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Labour finally starts to articulate its vision for British business

10 February 2015

1:59 PM

10 February 2015

1:59 PM

Why isn’t Ed Miliband at the British Chambers of Commerce annual conference? Ed Balls tried to defend his boss this morning as he arrived at the event, saying it was ‘getting a bit trivial’ to ask who was attending which conference. The Shadow Chancellor said:

‘Ed Miliband has spoken at this conference a number of times… They’ve got me and Chuka Umunna and this has been tabled and agreed for months and months and months. We’re setting out Labour’s position. As I said it’s the position of me and Ed and Chuka and the whole of the Labour party. Ed has spoken at the conference many times before.’

To be fair to Labour, if Umunna and Balls had been booked in to do this conference months ago, which they would have done, then to swap in Ed Miliband at the last minute because of a row that he hadn’t expected would have garnered far more attention. A party source says that ‘this suggestion is a mixture of the absurd and the ridiculous. Ed Miliband has given 10 speeches to major business conferences since becoming Labour leader including the BCC twice. In two weeks’ time Ed Miliband will be speaking at the EEF and the Tories can’t even be bothered sending a full cabinet minister to speak.’

The row over Labour’s relationship with business was not in the party’s grid. Remember that it was Stefano Pessina who started the fight with his comments in an interview, not Labour suddenly declaring war on the Boots chief.

But then again it was Miliband who decided to spin the battle with Boots out for so long. It was perfectly reasonable to respond to the allegation that a Labour government would be a ‘catastrophe’ for Britain on the Sunday. But then Miliband ratcheted up that response into a row on the Monday with his even more aggressive comments about Pessina not paying his tax during the Sky leaders’ debates. The Labour leader continued the row with his comments about tax avoidance in the Guardian on the Saturday. As I wrote in Sunday’s Observer, not all his colleagues agreed with him that he should be so keen to define himself through battles.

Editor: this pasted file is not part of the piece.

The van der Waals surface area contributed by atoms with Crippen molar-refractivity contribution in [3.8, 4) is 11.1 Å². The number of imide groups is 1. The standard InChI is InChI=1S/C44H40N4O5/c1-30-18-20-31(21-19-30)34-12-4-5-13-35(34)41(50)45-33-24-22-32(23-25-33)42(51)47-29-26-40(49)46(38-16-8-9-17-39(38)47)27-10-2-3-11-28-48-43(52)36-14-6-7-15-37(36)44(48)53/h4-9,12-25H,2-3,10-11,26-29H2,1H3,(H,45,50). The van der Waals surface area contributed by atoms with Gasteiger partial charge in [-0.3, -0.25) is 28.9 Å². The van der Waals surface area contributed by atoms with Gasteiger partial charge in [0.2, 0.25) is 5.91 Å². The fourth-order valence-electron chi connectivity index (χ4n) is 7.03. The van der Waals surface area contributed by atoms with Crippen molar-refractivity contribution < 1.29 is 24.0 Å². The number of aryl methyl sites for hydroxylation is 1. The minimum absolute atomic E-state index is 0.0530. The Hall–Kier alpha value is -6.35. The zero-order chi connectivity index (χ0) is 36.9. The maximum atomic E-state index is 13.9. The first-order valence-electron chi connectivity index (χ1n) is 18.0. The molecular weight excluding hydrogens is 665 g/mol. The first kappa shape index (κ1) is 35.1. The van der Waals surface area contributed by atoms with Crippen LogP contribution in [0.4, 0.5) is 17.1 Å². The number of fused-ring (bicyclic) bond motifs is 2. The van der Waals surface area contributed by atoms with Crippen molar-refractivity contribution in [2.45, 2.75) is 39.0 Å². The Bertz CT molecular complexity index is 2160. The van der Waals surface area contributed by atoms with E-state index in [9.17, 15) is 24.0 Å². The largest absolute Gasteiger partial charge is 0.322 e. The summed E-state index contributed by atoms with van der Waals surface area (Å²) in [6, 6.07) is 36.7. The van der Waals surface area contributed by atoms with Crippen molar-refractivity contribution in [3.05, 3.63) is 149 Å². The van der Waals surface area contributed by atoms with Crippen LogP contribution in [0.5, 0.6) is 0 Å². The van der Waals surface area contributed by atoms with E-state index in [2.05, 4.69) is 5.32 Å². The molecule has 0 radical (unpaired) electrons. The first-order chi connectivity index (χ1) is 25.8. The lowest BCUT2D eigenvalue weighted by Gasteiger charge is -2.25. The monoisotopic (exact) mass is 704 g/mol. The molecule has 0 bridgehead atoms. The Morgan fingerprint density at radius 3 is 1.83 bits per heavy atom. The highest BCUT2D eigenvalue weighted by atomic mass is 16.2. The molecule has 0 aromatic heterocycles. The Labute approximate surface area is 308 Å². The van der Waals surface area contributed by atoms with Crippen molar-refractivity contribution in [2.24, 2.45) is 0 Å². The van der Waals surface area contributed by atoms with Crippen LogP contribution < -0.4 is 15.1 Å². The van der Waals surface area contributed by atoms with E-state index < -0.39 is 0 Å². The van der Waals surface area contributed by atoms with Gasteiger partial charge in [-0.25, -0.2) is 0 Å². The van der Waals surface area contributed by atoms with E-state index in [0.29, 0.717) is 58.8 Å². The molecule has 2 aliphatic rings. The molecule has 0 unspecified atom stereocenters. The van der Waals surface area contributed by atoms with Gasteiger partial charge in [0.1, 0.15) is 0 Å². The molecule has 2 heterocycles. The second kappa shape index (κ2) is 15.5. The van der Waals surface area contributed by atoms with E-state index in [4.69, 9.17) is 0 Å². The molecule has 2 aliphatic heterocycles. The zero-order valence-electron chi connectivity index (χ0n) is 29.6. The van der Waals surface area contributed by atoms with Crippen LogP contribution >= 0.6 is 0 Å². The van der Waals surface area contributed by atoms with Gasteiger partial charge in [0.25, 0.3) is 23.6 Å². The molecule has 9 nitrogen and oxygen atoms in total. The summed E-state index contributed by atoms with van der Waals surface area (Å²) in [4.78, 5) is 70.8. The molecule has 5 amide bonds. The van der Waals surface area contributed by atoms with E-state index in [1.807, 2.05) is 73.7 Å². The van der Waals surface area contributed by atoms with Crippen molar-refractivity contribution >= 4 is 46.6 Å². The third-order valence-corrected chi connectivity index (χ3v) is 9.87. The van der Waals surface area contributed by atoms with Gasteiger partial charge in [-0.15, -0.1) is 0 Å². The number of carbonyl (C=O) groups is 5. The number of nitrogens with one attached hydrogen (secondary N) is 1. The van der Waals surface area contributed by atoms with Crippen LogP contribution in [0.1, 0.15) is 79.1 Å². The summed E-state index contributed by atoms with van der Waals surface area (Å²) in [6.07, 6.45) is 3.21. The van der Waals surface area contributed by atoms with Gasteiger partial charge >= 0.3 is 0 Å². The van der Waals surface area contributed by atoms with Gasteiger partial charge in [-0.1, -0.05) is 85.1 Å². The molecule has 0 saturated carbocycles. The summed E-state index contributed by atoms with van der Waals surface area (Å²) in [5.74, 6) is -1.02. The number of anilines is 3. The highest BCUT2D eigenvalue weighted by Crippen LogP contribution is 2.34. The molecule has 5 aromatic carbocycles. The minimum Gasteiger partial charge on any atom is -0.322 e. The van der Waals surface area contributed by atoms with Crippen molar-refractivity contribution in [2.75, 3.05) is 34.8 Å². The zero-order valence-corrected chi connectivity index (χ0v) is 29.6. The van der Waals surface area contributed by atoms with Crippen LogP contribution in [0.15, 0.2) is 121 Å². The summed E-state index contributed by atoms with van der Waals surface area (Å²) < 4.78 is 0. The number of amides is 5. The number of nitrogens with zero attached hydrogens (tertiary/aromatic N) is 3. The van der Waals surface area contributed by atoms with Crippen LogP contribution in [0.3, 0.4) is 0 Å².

But the other problem is that Labour didn’t quite manage to articulate what it does think on business, and that is a failing for the party when, as Peter Kellner pointed out yesterday, voters do quite like the idea of a party standing up to big business (even though, as he also points out, Labour doesn’t even lead on being the party that best helps employees of those businesses). David Cameron seized his own moment at the conference to liken Miliband to Neil Kinnock, and claim that Gordon Brown and Tony Blair agreed with him ‘that business is the generator of growth’ and that this ‘long-held consensus in British politics is now over’.

As for what Labour’s message to business actually is, well Umunna is speaking now and Balls has already spoken, and focused his energy on Labour’s European policy, which is his colleague Douglas Alexander’s brief but the pledge that Labourites see as their real attraction for businesses. Balls warned that David Cameron was not giving the impression he was serious about Europe:

‘In the end what happens in Europe is people have to decide are you serious, or are you just playing politics. And if our European partners conclude we’re not actually in there for the long-term, trying to win those arguments and find that place for Britain, they will give up on us. And the lesson of European politics is, you never walk out of summits. You don’t go back to your parliament and slag off your European partners. You don’t let them think that in the end you’ve given up, and that you’re thinking about leaving, because if that happens, then you lose influence, and your lose your ability to win arguments. That is what is happening at the moment for Britain. I hear from business people, from the City and more widely all the time, we are being listened to less than we were before. And that is really dangerous.’

Umunna is talking now, and has said that ‘threatening exit from the EU – our largest export market and gateway to the world – is actively damaging and diminishing Britain’s clout in Europe and the world. My own view is that it would be disastrous for British business if we left.’

Both are articulating what they see as Labour’s positive vision for business. Which is much-needed after a week of Miliband defining himself through battles.

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